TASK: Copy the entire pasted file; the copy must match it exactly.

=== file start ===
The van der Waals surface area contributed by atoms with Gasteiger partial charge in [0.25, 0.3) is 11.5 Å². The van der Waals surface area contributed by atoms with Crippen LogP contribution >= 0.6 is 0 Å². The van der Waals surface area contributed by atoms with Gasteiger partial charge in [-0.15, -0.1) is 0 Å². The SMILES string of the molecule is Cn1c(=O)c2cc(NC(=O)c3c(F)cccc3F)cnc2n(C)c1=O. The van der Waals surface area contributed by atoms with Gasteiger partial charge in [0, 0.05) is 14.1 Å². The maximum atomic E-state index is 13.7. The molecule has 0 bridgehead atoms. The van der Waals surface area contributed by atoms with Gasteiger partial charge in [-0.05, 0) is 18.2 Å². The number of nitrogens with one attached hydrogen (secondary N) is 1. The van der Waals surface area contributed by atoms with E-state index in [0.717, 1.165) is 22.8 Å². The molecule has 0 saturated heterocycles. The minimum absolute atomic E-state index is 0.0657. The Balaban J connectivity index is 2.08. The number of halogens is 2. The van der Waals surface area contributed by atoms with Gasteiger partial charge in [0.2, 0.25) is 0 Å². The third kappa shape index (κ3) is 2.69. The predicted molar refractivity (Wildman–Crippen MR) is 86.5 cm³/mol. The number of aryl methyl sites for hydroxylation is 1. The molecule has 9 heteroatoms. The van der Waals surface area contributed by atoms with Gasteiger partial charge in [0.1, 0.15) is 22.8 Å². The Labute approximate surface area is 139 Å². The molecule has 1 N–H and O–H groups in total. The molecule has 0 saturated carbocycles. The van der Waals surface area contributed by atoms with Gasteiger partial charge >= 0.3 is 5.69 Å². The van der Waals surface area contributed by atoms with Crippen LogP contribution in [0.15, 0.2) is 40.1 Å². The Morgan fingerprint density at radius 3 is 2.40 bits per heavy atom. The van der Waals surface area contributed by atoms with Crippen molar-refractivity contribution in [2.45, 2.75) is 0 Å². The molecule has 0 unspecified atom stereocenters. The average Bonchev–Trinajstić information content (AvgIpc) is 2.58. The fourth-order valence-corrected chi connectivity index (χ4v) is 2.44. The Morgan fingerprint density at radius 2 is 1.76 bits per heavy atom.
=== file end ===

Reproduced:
The van der Waals surface area contributed by atoms with Gasteiger partial charge in [0.25, 0.3) is 11.5 Å². The van der Waals surface area contributed by atoms with Crippen LogP contribution >= 0.6 is 0 Å². The van der Waals surface area contributed by atoms with Gasteiger partial charge in [-0.15, -0.1) is 0 Å². The SMILES string of the molecule is Cn1c(=O)c2cc(NC(=O)c3c(F)cccc3F)cnc2n(C)c1=O. The van der Waals surface area contributed by atoms with Gasteiger partial charge in [0, 0.05) is 14.1 Å². The maximum atomic E-state index is 13.7. The molecule has 0 bridgehead atoms. The van der Waals surface area contributed by atoms with Gasteiger partial charge in [-0.05, 0) is 18.2 Å². The number of nitrogens with one attached hydrogen (secondary N) is 1. The van der Waals surface area contributed by atoms with E-state index in [0.717, 1.165) is 22.8 Å². The molecule has 0 saturated heterocycles. The minimum absolute atomic E-state index is 0.0657. The Balaban J connectivity index is 2.08. The number of halogens is 2. The van der Waals surface area contributed by atoms with Gasteiger partial charge in [0.2, 0.25) is 0 Å². The third kappa shape index (κ3) is 2.69. The predicted molar refractivity (Wildman–Crippen MR) is 86.5 cm³/mol. The number of aryl methyl sites for hydroxylation is 1. The molecule has 9 heteroatoms. The van der Waals surface area contributed by atoms with Gasteiger partial charge in [0.1, 0.15) is 22.8 Å². The Labute approximate surface area is 139 Å². The molecule has 1 N–H and O–H groups in total. The molecule has 0 saturated carbocycles. The van der Waals surface area contributed by atoms with Gasteiger partial charge >= 0.3 is 5.69 Å². The van der Waals surface area contributed by atoms with Crippen LogP contribution in [0.15, 0.2) is 40.1 Å². The Morgan fingerprint density at radius 3 is 2.40 bits per heavy atom. The van der Waals surface area contributed by atoms with Crippen molar-refractivity contribution in [2.45, 2.75) is 0 Å². The molecule has 0 unspecified atom stereocenters. The average Bonchev–Trinajstić information content (AvgIpc) is 2.58. The fourth-order valence-corrected chi connectivity index (χ4v) is 2.44. The Morgan fingerprint density at radius 2 is 1.76 bits per heavy atom.